Once you are SURE there's no interference in the descent, remove the remainder of the body bolts entirely. the chassis is on the ground and things are clear, The TB's are at least a foot off the floor / move the jacks to the ends of the TB's, put a large piece of cloth wrapped wood between the jack pad and metal TB and pump it up and inch or two / Slide a piece of 2x12 into the wooden stack on each side then repeat this continually, on the other corners until the body is high enough to slide a couple 8 foot, 4x4"s or 6X6" under the body and above the chassis. The beam ends are going to supported the front and rear of each TB and the beam ends will sit on the concrete blocks. When the beam is finally placed under the body, they will likely need need some height to support the body, so insert those wooden 2x12' pieces under them / Build up the wood shims under the beams until the body is supported by the beams on the concrete blocks and you can start to remove the wooden stacks between the floor and the TB's.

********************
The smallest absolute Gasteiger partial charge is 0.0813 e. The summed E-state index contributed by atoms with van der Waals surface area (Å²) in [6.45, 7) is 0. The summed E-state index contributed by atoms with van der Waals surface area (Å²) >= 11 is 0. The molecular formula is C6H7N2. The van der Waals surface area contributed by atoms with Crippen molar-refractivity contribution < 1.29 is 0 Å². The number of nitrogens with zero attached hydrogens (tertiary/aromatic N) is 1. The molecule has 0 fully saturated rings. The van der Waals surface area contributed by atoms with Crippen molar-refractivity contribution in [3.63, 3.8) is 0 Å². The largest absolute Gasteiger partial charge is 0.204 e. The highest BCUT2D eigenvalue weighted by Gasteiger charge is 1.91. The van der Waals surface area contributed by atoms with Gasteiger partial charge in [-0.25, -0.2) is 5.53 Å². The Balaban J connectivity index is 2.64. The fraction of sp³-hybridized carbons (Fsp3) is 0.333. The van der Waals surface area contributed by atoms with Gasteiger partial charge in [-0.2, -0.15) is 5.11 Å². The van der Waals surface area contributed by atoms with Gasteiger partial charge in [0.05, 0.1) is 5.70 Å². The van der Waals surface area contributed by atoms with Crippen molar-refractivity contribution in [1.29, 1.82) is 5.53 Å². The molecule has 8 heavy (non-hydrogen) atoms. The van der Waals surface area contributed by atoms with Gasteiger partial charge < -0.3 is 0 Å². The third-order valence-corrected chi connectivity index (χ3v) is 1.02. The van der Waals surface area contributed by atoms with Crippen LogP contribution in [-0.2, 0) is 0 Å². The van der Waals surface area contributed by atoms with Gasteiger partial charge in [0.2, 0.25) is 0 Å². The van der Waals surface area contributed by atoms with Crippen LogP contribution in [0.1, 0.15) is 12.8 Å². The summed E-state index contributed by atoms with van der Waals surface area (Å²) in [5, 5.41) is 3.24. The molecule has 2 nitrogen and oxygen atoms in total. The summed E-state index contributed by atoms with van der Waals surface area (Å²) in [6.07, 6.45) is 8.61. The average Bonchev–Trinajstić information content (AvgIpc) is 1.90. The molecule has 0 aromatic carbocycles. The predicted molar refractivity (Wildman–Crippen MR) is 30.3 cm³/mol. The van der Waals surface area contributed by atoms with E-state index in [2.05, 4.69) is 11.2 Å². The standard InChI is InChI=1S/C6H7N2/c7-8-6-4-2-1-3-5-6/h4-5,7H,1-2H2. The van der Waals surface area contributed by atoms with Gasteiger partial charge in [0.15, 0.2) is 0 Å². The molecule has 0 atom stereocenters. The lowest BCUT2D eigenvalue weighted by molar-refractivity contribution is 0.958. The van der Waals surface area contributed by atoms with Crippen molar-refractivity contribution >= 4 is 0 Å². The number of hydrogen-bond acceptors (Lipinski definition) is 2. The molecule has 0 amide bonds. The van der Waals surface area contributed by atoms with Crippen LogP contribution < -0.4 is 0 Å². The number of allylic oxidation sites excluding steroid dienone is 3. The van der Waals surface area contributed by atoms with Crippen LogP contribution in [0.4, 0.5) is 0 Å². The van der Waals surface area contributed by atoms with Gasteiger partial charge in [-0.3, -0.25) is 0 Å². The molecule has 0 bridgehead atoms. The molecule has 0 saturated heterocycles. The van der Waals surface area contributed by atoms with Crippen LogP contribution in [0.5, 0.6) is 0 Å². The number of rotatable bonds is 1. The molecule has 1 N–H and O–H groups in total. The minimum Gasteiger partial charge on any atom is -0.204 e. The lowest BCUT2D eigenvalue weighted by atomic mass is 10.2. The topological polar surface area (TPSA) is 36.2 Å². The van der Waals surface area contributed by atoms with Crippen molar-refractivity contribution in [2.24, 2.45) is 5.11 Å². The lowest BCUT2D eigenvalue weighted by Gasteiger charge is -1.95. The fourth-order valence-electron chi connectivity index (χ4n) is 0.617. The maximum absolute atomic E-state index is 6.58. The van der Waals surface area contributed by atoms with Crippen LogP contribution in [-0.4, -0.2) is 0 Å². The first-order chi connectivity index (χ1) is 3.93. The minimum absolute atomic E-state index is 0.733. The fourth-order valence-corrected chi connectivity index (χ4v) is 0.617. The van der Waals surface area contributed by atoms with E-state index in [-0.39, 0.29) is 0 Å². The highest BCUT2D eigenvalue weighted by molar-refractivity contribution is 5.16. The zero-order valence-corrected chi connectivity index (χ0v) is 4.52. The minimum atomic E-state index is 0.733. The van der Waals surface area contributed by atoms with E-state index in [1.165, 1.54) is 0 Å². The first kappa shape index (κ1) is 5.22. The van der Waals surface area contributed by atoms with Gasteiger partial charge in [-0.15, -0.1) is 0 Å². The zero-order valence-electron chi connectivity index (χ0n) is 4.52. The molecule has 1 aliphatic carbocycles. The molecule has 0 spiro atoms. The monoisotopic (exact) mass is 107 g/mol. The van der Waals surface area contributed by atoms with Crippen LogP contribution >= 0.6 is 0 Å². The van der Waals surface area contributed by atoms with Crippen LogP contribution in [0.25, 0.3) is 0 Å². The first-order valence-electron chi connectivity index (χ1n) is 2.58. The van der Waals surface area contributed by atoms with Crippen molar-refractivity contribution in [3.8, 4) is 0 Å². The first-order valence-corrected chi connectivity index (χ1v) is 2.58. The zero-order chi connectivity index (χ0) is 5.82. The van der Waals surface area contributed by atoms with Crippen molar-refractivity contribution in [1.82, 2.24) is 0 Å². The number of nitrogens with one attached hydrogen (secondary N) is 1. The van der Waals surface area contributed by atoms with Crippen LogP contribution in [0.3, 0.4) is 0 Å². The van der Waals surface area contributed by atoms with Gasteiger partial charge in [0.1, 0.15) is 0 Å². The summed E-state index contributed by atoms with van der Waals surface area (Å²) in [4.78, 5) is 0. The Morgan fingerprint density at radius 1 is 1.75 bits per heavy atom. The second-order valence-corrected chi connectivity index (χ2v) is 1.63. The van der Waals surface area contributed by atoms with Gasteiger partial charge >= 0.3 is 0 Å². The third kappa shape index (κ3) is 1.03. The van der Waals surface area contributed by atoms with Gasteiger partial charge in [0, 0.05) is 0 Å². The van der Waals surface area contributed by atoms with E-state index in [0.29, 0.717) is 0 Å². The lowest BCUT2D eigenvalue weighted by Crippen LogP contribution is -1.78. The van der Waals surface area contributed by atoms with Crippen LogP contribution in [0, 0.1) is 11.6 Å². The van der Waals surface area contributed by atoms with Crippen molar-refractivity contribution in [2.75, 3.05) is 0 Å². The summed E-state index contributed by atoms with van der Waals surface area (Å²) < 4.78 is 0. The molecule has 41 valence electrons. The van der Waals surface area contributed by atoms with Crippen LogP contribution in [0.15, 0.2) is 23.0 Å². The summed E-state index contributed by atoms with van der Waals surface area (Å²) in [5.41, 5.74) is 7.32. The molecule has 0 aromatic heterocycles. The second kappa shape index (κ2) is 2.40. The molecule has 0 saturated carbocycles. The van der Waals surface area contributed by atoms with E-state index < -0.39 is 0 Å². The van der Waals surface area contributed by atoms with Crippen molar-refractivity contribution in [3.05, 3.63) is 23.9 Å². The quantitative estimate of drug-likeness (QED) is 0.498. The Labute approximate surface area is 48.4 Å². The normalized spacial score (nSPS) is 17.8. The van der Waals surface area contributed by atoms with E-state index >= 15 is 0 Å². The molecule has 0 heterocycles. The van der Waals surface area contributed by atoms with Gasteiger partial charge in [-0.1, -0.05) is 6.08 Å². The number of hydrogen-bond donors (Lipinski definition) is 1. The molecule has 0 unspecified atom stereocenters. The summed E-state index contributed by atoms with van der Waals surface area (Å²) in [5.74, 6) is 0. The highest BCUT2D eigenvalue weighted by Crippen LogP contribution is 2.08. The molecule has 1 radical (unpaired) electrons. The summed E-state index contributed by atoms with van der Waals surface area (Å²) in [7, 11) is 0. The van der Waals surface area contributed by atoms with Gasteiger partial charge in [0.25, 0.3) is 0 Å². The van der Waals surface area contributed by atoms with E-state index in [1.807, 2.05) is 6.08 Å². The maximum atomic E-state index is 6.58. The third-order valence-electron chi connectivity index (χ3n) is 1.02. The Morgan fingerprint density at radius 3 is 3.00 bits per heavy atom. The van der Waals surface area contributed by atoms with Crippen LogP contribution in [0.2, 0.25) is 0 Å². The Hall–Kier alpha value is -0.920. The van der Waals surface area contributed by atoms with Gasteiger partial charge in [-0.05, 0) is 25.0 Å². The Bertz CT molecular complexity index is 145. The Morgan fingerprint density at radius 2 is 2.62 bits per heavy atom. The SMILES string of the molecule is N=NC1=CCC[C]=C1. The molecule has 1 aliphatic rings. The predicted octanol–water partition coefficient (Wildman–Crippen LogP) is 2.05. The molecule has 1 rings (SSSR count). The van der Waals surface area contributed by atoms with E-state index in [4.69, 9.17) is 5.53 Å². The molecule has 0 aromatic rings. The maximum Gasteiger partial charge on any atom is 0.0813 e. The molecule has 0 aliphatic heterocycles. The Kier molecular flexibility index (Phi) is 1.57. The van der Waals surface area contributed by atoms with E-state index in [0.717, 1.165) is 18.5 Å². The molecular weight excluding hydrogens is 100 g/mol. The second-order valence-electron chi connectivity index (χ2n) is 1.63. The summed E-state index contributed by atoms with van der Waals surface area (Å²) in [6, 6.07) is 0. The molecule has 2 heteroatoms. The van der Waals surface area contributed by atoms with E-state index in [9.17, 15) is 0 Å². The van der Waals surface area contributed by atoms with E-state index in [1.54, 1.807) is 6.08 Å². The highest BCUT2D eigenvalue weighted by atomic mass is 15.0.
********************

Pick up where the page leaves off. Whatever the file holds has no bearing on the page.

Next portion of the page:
Once the body was supported by the wooden beams under the TB's, you can easily jack up the outer end of each beam and slide another 2x12" shim to the stack and slowly raise the body / Continue this rota and once the height of the wooden shims is greater than the height of a cinder block, then remove the wooden shims and replace them with another course of cinderblocks. Continue this rota until you have the body as high as you need.
I had mine high enough (4 feet+) to roll the chassis out and do the necessary work on it, replace the engine and transmission, etc. So nice to be able to work on the chassis by looking down at it..
The body at 4 feet or so was also great to work on, stripping the lower areas of paint and repairing any damage.